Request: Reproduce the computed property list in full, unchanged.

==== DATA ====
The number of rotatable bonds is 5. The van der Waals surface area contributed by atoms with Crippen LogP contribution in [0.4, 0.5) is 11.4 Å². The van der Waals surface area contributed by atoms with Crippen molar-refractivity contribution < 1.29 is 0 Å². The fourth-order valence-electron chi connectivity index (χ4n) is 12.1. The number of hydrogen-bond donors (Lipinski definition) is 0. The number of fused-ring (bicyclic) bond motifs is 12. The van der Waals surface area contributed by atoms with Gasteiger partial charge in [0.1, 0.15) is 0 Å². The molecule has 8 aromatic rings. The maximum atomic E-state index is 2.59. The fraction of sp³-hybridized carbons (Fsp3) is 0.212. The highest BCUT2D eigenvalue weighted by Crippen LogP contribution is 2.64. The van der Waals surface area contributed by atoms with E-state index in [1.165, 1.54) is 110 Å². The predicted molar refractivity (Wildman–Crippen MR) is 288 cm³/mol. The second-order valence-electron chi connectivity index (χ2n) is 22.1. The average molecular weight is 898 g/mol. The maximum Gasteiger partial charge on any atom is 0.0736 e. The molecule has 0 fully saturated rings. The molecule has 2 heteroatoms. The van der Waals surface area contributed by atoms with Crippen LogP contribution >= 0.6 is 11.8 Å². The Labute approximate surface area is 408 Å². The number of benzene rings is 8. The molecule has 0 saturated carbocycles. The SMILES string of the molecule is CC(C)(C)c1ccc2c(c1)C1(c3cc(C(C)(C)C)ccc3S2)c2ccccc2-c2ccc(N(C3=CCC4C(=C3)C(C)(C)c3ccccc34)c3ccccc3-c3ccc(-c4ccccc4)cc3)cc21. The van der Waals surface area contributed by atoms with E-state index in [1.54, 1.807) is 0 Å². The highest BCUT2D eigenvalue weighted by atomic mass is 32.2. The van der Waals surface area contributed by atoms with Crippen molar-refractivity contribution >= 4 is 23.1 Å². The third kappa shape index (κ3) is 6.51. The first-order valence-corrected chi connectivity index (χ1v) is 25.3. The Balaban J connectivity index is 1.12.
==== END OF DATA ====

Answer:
The number of rotatable bonds is 5. The van der Waals surface area contributed by atoms with Crippen LogP contribution in [0.4, 0.5) is 11.4 Å². The van der Waals surface area contributed by atoms with Crippen molar-refractivity contribution < 1.29 is 0 Å². The fourth-order valence-electron chi connectivity index (χ4n) is 12.1. The number of hydrogen-bond donors (Lipinski definition) is 0. The number of fused-ring (bicyclic) bond motifs is 12. The van der Waals surface area contributed by atoms with Gasteiger partial charge in [0.1, 0.15) is 0 Å². The molecule has 8 aromatic rings. The maximum atomic E-state index is 2.59. The fraction of sp³-hybridized carbons (Fsp3) is 0.212. The highest BCUT2D eigenvalue weighted by Crippen LogP contribution is 2.64. The van der Waals surface area contributed by atoms with E-state index in [1.165, 1.54) is 110 Å². The predicted molar refractivity (Wildman–Crippen MR) is 288 cm³/mol. The second-order valence-electron chi connectivity index (χ2n) is 22.1. The average molecular weight is 898 g/mol. The maximum Gasteiger partial charge on any atom is 0.0736 e. The molecule has 0 fully saturated rings. The molecule has 2 heteroatoms. The van der Waals surface area contributed by atoms with Crippen LogP contribution >= 0.6 is 11.8 Å². The Labute approximate surface area is 408 Å². The number of benzene rings is 8. The molecule has 0 saturated carbocycles. The SMILES string of the molecule is CC(C)(C)c1ccc2c(c1)C1(c3cc(C(C)(C)C)ccc3S2)c2ccccc2-c2ccc(N(C3=CCC4C(=C3)C(C)(C)c3ccccc34)c3ccccc3-c3ccc(-c4ccccc4)cc3)cc21. The van der Waals surface area contributed by atoms with E-state index in [1.54, 1.807) is 0 Å². The highest BCUT2D eigenvalue weighted by atomic mass is 32.2. The van der Waals surface area contributed by atoms with Crippen molar-refractivity contribution >= 4 is 23.1 Å². The third kappa shape index (κ3) is 6.51. The first-order valence-corrected chi connectivity index (χ1v) is 25.3. The Balaban J connectivity index is 1.12.